Article by Mike Kelly
Many testers on Agile projects struggle to keep up with the pace the development team sets in terms of story delivery. In time-sensitive environments, it’s critical for the tester to get a leg up on testing by having clarity in what needs to be tested.
In addition, most Agile teams have extensive unit and functional test automation that tell the developer when she’s done with development on a given story. Given both of these situations, you’d think we’d be a bit more rigorous with how we write our stories to make sure it’s clear to both developers and testers what needs to be tested. In this article, we look at some simple techniques for making your stories practically test themselves.
Templates help you remember what’s important
There are a number of methods for writing user stories, and a popular technique for teams getting started is to leverage a template. One such story template that I really like is Dan North and Chris Stevenson’s story framework for behavior driven-development:
As a <role>, I want <feature>, so that <benefit>.
Here are a couple of examples:
- As an unauthenticated user, I want to see the login link in the upper right hand corner of each page, so I don’t need to navigate back to the homepage or some account page to login.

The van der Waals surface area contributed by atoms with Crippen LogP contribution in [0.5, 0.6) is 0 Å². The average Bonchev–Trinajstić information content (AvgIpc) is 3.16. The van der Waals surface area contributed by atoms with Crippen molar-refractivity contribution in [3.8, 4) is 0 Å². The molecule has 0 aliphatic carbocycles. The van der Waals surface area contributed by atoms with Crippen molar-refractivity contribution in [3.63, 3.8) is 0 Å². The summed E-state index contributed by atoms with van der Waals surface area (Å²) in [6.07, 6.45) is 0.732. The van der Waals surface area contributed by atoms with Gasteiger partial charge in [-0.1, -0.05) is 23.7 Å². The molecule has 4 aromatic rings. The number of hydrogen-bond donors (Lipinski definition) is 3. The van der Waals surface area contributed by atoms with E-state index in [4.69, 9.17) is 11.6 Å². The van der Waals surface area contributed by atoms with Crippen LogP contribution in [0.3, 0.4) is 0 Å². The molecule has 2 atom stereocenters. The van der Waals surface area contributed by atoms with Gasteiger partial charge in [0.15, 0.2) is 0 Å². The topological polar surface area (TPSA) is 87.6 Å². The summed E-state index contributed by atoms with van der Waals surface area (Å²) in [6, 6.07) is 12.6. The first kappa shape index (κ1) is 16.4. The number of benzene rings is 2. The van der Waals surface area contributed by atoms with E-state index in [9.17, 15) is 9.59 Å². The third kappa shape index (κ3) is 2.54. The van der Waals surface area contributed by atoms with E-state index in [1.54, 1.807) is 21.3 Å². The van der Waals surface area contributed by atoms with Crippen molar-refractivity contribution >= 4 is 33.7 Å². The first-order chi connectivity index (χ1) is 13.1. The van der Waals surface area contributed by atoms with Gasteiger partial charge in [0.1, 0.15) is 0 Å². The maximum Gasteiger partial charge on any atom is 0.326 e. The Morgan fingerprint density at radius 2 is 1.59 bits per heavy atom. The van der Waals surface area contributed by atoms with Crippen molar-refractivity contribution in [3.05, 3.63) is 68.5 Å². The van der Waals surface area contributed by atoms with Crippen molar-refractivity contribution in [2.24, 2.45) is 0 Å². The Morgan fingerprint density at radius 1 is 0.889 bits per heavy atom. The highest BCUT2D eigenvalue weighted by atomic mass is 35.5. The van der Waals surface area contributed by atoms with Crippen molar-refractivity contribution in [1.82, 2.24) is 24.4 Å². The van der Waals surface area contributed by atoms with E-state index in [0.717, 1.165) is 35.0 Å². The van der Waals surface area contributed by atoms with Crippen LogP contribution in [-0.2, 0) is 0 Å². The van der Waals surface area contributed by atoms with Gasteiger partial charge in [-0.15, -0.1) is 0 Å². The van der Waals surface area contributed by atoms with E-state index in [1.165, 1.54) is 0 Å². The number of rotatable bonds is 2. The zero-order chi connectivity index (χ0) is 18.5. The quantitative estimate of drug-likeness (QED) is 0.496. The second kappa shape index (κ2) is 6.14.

- As a sales associate, I want to be able to pull up my current active leads, deals and tasks on my iPhone, so that I can still follow up with clients and update deals status while traveling.
Those look good right? You get an immediate feel for who cares about this story, what they want, and why they want it. However, when most teams write stories using this template, what typically happens over time is something like this:
- As an unauthenticated user, I want to see the login link in the upper right hand corner of each page.
- As a sales associate, I want to be able to pull up my current active leads, deals and tasks on my iPhone.
It’s exceedingly easy to leave off that last piece of the story. To the person writing the story, it’s obvious why the user would want that feature. However, to the developer and the tester, it’s not.
For example, with the first story, I might conclude that the login link in the upper-right hand corner of each page should take you to a login page. However, when I read the original story, it’s easy for me to see that the benefit is fewer clicks to login — the user doesn’t want to leave the current page to authenticate. With that knowledge, I can design an Ajaxy solution to keep them on the current page and still authenticate.
Don’t leave the benefit of the story off of the story. Even if you’re not using a template, make sure it’s clear why this feature is important. That gives powerful insight to the developer as they design the solution. It gives valuable insight to both the developer and tester when they assess risk for what should be tested.